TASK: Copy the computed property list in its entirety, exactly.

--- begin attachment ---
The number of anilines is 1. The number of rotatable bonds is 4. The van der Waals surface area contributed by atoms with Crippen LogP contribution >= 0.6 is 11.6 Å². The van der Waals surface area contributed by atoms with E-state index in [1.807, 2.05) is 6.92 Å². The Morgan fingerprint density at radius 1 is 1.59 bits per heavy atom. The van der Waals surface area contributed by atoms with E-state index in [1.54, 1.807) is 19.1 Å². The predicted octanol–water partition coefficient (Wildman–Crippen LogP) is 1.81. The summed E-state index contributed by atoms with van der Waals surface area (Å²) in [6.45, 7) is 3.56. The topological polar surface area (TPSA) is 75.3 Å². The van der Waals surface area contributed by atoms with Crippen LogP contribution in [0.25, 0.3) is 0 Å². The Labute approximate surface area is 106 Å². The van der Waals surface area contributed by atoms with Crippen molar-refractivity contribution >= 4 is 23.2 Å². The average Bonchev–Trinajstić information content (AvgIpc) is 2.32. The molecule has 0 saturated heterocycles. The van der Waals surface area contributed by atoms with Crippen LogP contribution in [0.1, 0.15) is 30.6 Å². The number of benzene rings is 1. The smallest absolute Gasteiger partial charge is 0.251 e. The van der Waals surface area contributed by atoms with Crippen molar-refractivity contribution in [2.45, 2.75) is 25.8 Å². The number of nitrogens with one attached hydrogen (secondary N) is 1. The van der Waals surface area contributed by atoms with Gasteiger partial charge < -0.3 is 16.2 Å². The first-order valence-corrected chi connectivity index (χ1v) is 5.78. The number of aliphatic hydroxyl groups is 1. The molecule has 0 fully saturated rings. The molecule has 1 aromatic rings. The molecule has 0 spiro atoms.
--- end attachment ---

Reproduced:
The number of anilines is 1. The number of rotatable bonds is 4. The van der Waals surface area contributed by atoms with Crippen LogP contribution >= 0.6 is 11.6 Å². The van der Waals surface area contributed by atoms with E-state index in [1.807, 2.05) is 6.92 Å². The Morgan fingerprint density at radius 1 is 1.59 bits per heavy atom. The van der Waals surface area contributed by atoms with E-state index in [1.54, 1.807) is 19.1 Å². The predicted octanol–water partition coefficient (Wildman–Crippen LogP) is 1.81. The summed E-state index contributed by atoms with van der Waals surface area (Å²) in [6.45, 7) is 3.56. The topological polar surface area (TPSA) is 75.3 Å². The van der Waals surface area contributed by atoms with Crippen LogP contribution in [0.25, 0.3) is 0 Å². The Labute approximate surface area is 106 Å². The van der Waals surface area contributed by atoms with Crippen molar-refractivity contribution >= 4 is 23.2 Å². The average Bonchev–Trinajstić information content (AvgIpc) is 2.32. The molecule has 0 saturated heterocycles. The van der Waals surface area contributed by atoms with Crippen LogP contribution in [0.1, 0.15) is 30.6 Å². The number of benzene rings is 1. The smallest absolute Gasteiger partial charge is 0.251 e. The van der Waals surface area contributed by atoms with Crippen molar-refractivity contribution in [2.45, 2.75) is 25.8 Å². The number of nitrogens with one attached hydrogen (secondary N) is 1. The van der Waals surface area contributed by atoms with Gasteiger partial charge < -0.3 is 16.2 Å². The first-order valence-corrected chi connectivity index (χ1v) is 5.78. The number of aliphatic hydroxyl groups is 1. The molecule has 0 fully saturated rings. The molecule has 1 aromatic rings. The molecule has 0 spiro atoms.